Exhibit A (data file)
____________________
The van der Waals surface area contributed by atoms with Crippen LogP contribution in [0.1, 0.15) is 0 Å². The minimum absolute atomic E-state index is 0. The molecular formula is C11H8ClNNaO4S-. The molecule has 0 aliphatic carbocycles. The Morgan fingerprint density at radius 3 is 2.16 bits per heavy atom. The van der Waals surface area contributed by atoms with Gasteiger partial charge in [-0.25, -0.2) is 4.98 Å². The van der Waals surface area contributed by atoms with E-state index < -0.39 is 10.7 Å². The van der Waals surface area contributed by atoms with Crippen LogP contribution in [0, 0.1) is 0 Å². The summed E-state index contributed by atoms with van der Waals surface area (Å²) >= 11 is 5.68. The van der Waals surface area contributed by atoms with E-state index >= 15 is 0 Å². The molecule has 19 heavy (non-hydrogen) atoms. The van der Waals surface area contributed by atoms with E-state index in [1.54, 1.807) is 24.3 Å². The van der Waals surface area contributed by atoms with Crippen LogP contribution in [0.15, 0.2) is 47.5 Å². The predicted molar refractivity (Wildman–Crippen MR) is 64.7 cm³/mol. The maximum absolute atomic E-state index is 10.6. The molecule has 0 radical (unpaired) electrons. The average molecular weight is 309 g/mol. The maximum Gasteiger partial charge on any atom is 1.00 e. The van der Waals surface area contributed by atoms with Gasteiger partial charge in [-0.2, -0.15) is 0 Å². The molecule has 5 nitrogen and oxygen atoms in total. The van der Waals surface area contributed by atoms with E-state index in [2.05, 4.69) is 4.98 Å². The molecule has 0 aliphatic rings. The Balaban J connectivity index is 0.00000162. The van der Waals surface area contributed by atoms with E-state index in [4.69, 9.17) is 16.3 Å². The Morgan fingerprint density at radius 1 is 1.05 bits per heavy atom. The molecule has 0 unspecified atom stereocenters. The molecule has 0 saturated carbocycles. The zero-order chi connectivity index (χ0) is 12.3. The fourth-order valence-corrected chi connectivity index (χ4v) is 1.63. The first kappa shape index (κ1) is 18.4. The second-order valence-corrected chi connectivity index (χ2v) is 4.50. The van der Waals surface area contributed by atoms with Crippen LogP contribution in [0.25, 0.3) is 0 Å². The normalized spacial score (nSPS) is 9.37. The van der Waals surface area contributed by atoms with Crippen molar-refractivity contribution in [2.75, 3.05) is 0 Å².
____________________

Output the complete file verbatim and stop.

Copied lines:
The van der Waals surface area contributed by atoms with Crippen LogP contribution in [0.1, 0.15) is 0 Å². The minimum absolute atomic E-state index is 0. The molecular formula is C11H8ClNNaO4S-. The molecule has 0 aliphatic carbocycles. The Morgan fingerprint density at radius 3 is 2.16 bits per heavy atom. The van der Waals surface area contributed by atoms with Gasteiger partial charge in [-0.25, -0.2) is 4.98 Å². The van der Waals surface area contributed by atoms with E-state index < -0.39 is 10.7 Å². The van der Waals surface area contributed by atoms with Crippen LogP contribution in [0, 0.1) is 0 Å². The summed E-state index contributed by atoms with van der Waals surface area (Å²) >= 11 is 5.68. The van der Waals surface area contributed by atoms with E-state index >= 15 is 0 Å². The molecule has 19 heavy (non-hydrogen) atoms. The van der Waals surface area contributed by atoms with E-state index in [1.54, 1.807) is 24.3 Å². The van der Waals surface area contributed by atoms with Crippen LogP contribution in [0.15, 0.2) is 47.5 Å². The predicted molar refractivity (Wildman–Crippen MR) is 64.7 cm³/mol. The maximum absolute atomic E-state index is 10.6. The molecule has 0 radical (unpaired) electrons. The average molecular weight is 309 g/mol. The maximum Gasteiger partial charge on any atom is 1.00 e. The van der Waals surface area contributed by atoms with Gasteiger partial charge in [-0.2, -0.15) is 0 Å². The molecule has 5 nitrogen and oxygen atoms in total. The van der Waals surface area contributed by atoms with E-state index in [2.05, 4.69) is 4.98 Å². The molecule has 0 aliphatic rings. The Balaban J connectivity index is 0.00000162. The van der Waals surface area contributed by atoms with E-state index in [4.69, 9.17) is 16.3 Å². The Morgan fingerprint density at radius 1 is 1.05 bits per heavy atom. The molecule has 0 unspecified atom stereocenters. The molecule has 0 saturated carbocycles. The zero-order chi connectivity index (χ0) is 12.3. The fourth-order valence-corrected chi connectivity index (χ4v) is 1.63. The first kappa shape index (κ1) is 18.4. The second-order valence-corrected chi connectivity index (χ2v) is 4.50. The van der Waals surface area contributed by atoms with Crippen LogP contribution in [0.25, 0.3) is 0 Å². The normalized spacial score (nSPS) is 9.37. The van der Waals surface area contributed by atoms with Crippen molar-refractivity contribution in [2.75, 3.05) is 0 Å².